Petitioner maintains that the purpose of the CFC is to provide a means for traditional health and welfare charities to solicit contributions in the federal workplace, while at the same time maximizing private support of social programs that would otherwise have to be supported by Government funds and minimizing costs to the Federal Government by controlling the time that federal employees expend on the Campaign. Petitioner posits that excluding agencies that attempt to influence the outcome of political elections or the determination of public policy is reasonable in light of this purpose. First, petitioner contends that there is likely to be a general consensus among employees that traditional health and welfare charities are worthwhile, as compared with the more diverse views concerning the goals of organizations like respondents. Limiting participation to widely accepted groups is likely to contribute significantly to employees' acceptance of the Campaign and consequently to its ultimate success. In addition, because the CFC is conducted largely through the efforts of federal employees during their working hours, any controversy surrounding the CFC would produce unwelcome disruption. Finally, the President determined that agencies seeking to affect the outcome of elections or the determination of public policy should be denied access to the CFC in order to avoid the reality and the appearance of Government favoritism or entanglement with particular viewpoints. In such circumstances, petitioner contends that the decision to deny access to such groups was reasonable.

In respondents' view, the reasonableness standard is satisfied only when there is some basic incompatibility between the communication at issue and the principal activity occurring on the Government property. Respondents contend that the purpose of the CFC is to permit solicitation by groups that provide health and welfare services. By permitting such solicitation to take place in the federal workplace, respondents maintain, the Government has concluded that such activity is consistent with the activities usually conducted there. Because respondents are seeking to solicit such contributions and their activities result in direct, tangible benefits to the groups they represent, the Government's attempt to exclude them is unreasonable.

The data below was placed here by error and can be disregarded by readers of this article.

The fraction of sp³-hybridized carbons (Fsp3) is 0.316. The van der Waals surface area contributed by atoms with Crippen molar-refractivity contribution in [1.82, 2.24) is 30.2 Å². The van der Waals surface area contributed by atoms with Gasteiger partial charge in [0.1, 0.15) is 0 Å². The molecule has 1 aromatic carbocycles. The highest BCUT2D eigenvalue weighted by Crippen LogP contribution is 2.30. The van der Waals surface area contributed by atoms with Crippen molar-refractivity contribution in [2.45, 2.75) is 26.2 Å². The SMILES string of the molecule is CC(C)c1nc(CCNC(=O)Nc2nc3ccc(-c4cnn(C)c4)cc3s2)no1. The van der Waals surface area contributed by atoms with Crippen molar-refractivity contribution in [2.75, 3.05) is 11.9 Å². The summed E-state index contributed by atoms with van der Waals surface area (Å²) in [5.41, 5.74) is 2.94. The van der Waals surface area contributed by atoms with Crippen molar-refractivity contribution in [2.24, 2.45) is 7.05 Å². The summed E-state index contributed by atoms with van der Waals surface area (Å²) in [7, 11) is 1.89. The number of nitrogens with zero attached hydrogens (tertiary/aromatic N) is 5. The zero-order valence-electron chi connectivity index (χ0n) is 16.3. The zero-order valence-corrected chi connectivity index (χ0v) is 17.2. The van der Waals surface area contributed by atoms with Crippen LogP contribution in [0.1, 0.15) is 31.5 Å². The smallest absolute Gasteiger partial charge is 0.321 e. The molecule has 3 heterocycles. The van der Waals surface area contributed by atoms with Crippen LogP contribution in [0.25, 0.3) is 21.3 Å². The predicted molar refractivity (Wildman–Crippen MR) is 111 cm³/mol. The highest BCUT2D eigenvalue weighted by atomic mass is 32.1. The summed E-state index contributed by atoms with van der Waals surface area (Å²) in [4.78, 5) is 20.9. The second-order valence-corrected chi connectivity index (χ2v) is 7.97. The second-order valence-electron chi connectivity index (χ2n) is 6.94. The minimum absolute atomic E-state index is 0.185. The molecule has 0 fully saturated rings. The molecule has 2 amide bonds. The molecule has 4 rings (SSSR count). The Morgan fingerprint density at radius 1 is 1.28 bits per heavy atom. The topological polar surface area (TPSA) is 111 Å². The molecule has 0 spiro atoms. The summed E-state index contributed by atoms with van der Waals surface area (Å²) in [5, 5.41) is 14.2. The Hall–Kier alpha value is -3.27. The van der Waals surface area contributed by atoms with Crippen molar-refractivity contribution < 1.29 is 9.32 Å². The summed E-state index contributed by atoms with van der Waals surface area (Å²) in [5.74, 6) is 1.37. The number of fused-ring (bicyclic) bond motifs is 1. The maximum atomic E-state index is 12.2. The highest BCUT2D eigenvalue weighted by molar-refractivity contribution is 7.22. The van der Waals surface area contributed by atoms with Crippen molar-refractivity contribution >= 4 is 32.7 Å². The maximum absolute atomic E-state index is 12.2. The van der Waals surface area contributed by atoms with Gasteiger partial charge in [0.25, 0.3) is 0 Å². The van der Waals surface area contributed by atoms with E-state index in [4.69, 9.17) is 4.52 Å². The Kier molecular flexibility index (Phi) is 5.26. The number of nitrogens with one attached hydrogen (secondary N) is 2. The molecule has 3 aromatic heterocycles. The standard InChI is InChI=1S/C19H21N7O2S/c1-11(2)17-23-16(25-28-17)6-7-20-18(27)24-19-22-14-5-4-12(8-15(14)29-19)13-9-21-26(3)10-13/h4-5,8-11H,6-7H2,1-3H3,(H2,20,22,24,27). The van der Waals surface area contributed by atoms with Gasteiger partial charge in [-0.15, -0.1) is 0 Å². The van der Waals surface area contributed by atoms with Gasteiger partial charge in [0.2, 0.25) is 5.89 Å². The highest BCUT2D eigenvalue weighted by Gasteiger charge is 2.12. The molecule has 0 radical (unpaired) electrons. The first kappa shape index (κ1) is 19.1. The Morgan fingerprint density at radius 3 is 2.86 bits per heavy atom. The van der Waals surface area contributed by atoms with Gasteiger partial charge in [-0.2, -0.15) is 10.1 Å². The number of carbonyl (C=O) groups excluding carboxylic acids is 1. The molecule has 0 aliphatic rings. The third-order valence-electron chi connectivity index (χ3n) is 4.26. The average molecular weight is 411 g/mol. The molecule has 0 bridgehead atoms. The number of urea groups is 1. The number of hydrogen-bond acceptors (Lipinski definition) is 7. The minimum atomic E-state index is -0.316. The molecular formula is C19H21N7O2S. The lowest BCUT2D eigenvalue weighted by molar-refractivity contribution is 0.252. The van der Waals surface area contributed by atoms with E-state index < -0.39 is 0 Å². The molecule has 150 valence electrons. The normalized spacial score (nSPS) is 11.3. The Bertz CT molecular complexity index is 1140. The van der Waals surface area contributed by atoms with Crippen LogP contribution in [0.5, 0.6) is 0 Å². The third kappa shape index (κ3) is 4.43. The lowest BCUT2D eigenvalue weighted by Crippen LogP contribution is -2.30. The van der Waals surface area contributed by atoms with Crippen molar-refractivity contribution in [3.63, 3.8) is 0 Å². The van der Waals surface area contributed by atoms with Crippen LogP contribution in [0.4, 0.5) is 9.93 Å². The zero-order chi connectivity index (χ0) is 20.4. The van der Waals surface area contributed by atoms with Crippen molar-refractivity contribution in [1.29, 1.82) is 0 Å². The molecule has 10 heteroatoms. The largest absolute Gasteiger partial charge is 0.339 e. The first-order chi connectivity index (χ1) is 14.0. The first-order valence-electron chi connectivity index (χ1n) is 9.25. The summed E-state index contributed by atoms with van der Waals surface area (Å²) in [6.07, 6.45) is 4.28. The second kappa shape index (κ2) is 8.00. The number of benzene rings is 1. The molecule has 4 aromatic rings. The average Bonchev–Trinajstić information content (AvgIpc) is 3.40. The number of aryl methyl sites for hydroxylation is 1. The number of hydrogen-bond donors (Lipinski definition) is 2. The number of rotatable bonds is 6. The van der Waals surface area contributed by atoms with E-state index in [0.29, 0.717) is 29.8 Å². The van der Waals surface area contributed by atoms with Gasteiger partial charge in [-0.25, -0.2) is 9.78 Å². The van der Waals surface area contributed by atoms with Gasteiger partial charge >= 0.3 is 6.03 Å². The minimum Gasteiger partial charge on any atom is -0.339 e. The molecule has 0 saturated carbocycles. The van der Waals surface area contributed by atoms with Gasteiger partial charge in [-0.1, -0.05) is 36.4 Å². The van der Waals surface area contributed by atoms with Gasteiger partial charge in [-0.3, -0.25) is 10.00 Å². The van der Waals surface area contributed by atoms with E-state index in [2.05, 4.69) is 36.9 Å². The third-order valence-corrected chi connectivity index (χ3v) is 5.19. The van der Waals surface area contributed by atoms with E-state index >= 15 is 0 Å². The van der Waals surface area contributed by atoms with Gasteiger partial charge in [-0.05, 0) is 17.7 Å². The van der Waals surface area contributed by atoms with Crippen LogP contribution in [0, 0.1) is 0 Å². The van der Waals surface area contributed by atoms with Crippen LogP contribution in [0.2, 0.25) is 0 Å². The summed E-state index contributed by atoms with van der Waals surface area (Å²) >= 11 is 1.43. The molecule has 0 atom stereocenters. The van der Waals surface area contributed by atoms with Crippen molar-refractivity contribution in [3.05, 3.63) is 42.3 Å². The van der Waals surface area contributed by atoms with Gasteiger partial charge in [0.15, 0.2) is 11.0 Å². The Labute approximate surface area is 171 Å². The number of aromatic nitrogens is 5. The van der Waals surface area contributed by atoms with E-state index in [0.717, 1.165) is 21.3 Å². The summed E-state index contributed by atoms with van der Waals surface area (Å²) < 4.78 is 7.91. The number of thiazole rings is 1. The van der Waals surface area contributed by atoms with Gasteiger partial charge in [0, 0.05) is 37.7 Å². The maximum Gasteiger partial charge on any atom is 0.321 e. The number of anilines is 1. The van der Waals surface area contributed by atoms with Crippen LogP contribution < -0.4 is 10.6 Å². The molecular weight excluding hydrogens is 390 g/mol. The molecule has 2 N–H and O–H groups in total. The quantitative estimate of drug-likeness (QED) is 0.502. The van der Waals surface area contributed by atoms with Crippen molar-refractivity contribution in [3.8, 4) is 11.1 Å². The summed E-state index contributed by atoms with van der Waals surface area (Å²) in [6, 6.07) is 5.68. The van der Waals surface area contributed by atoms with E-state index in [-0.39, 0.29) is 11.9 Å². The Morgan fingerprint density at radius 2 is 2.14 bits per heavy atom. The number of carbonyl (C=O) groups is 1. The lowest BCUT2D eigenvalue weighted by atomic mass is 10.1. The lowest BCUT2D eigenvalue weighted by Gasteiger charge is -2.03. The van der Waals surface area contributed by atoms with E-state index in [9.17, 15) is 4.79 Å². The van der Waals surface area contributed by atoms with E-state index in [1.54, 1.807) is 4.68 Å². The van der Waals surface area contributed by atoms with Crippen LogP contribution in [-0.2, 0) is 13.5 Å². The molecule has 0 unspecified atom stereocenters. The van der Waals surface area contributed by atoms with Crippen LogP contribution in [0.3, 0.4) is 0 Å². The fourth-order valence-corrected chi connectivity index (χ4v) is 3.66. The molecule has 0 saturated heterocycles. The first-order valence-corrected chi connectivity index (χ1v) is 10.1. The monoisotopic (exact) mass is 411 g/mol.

Based on the present record, we conclude that respondents may be excluded from the CFC. The Government's decision to restrict access to a nonpublic forum need only be reasonable; it need not be the most reasonable or the only reasonable limitation. In contrast to a public forum, a finding of strict incompatibility between the nature of the speech or the identity of the speaker and the functioning of the nonpublic forum is not mandated.  Even if some incompatibility with general expressive activity were required, the CFC would meet the requirement because it would be administratively unmanageable if access could not be curtailed in a reasonable manner. Nor is there a requirement that the restriction be narrowly tailored or that the Government's interest be compelling. The First Amendment does not demand unrestricted access to a nonpublic forum merely because use of that forum may be the most efficient means of delivering the speaker's message. Rarely will a nonpublic forum provide the only means of contact with a particular audience. Here the speakers have access to alternative channels, including direct mail and in-person solicitation outside the workplace, to solicit contributions from federal employees.